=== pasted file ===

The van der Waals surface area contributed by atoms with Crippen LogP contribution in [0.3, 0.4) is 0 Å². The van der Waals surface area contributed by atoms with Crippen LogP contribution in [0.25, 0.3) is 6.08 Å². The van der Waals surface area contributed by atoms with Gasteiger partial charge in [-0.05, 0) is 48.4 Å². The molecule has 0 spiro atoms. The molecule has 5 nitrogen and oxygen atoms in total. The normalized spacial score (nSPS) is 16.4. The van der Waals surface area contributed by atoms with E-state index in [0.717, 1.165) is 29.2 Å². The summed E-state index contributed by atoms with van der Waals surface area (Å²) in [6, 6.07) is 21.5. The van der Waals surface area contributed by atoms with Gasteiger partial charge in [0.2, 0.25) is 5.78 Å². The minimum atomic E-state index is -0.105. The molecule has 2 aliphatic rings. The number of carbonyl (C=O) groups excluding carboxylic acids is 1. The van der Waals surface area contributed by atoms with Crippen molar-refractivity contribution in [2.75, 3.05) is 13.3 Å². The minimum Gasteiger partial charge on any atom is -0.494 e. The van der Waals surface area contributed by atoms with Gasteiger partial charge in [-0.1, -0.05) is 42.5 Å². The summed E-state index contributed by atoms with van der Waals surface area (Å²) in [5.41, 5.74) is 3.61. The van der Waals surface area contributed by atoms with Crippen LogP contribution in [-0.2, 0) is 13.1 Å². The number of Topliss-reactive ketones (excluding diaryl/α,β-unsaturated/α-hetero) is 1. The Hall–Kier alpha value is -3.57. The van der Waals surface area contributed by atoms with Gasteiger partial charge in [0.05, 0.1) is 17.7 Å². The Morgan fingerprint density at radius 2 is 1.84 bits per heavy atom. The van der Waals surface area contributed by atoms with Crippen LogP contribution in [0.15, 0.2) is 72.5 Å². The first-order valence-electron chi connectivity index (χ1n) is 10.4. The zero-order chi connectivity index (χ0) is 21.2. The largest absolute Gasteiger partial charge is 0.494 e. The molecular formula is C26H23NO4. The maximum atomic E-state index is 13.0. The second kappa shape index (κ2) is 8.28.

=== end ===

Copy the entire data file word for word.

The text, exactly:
The van der Waals surface area contributed by atoms with Crippen LogP contribution in [0.3, 0.4) is 0 Å². The van der Waals surface area contributed by atoms with Crippen LogP contribution in [0.25, 0.3) is 6.08 Å². The van der Waals surface area contributed by atoms with Gasteiger partial charge in [-0.05, 0) is 48.4 Å². The molecule has 0 spiro atoms. The molecule has 5 nitrogen and oxygen atoms in total. The normalized spacial score (nSPS) is 16.4. The van der Waals surface area contributed by atoms with E-state index in [0.717, 1.165) is 29.2 Å². The summed E-state index contributed by atoms with van der Waals surface area (Å²) in [6, 6.07) is 21.5. The van der Waals surface area contributed by atoms with Gasteiger partial charge in [0.2, 0.25) is 5.78 Å². The minimum atomic E-state index is -0.105. The molecule has 2 aliphatic rings. The number of carbonyl (C=O) groups excluding carboxylic acids is 1. The van der Waals surface area contributed by atoms with Crippen molar-refractivity contribution in [2.75, 3.05) is 13.3 Å². The minimum Gasteiger partial charge on any atom is -0.494 e. The van der Waals surface area contributed by atoms with Gasteiger partial charge in [-0.1, -0.05) is 42.5 Å². The summed E-state index contributed by atoms with van der Waals surface area (Å²) in [5.41, 5.74) is 3.61. The van der Waals surface area contributed by atoms with Crippen LogP contribution in [-0.2, 0) is 13.1 Å². The number of Topliss-reactive ketones (excluding diaryl/α,β-unsaturated/α-hetero) is 1. The Hall–Kier alpha value is -3.57. The van der Waals surface area contributed by atoms with Gasteiger partial charge in [0.05, 0.1) is 17.7 Å². The Morgan fingerprint density at radius 2 is 1.84 bits per heavy atom. The van der Waals surface area contributed by atoms with Crippen LogP contribution in [0.15, 0.2) is 72.5 Å². The first-order valence-electron chi connectivity index (χ1n) is 10.4. The zero-order chi connectivity index (χ0) is 21.2. The largest absolute Gasteiger partial charge is 0.494 e. The molecular formula is C26H23NO4. The maximum atomic E-state index is 13.0. The second kappa shape index (κ2) is 8.28.